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Praise for The Six Series
“Adam is an unusual hero—and he faces a frightening question: Computers can't kill— CAN they? I'm still shaken by the answer. Will the near-future really be this terrifying?” –R.L. Stine, bestselling author of the Fear Street series on The Six
“This is serious YA sci-fi, full of big ideas, big questions, real science, and things that will make you think and wonder and lie awake late at night. And it's all wrapped up in a wonderfully exciting action story chock full of characters you’ll love.” –Michael Grant, bestselling author of the Gone series on The Six
“Alpert's exploration of neuromorphic electronics raises interesting questions about ethics, technology, and human nature…a haunting ending scene will leave readers pondering the line between progress and loss. A thought-provoking clash between humanity and machinery.” –Kirkus on The Six
“A well-researched, hardcore science-fiction joyride, great for fans of first-person shooter video games like Halo and Destiny. Highly recommended.” –School Library Journal on The Six
“The Six are introduced as terminally-ill teens, but there’s plenty of high-speed action in which they engage. Their physical disabilities and limitations through disease are forgotten as the teens’ hearts, minds, and personalities shine through, even though their bodies are now steel data containers...questions of principle, power, and possibility keep this look at our modern, hardwired existence fresh and fascinating.” –Booklist STARRED review on The Six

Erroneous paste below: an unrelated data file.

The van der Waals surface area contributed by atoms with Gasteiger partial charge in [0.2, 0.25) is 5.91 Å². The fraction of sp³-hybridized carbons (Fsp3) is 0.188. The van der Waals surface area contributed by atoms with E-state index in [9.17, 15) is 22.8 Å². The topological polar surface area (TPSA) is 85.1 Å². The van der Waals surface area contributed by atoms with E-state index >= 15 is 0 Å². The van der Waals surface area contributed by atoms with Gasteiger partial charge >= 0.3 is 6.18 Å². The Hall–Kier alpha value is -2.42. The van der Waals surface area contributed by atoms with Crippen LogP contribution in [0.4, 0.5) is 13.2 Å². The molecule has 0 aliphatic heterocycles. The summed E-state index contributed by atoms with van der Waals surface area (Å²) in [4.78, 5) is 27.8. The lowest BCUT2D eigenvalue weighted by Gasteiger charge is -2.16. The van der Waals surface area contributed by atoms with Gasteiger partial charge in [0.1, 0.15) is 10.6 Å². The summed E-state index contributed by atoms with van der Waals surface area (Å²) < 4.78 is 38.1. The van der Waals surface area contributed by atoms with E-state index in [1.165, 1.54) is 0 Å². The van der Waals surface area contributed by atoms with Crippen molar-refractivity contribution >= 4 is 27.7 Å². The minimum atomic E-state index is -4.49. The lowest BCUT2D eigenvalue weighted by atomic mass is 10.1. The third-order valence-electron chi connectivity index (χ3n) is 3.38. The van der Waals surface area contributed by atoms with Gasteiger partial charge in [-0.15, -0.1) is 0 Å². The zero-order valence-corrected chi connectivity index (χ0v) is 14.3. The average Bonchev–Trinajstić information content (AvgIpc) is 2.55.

“Alpert’s innovative science fiction novel explores questions such as what makes people
“human,” when life ends, and what people owe each other. Alpert pays Crichton-esque attention to the power of technology in human existence.” – VOYA Magazine, Perfect Ten on The Six
Mission: Sabotage.Adam gave up everything for a new chance at life. Now with a cutting-edge digital mind, he is smarter, faster, better than a normal teen. Except Adam is anything but invincible. He's indebted to the government program that gave him this ability—and freedom comes at a price.Adam and his teammates, the six Pioneers, swore to defend humanity against Sigma, the most ruthless artificial intelligence program ever designed. The Pioneers are all that stand between the AI and world domination. But Sigma has an advantage. It has learned about human weakness, and its new weapon? Betrayal.In this war between good and evil, the battle lines have been drawn…but someone is about to switch sides.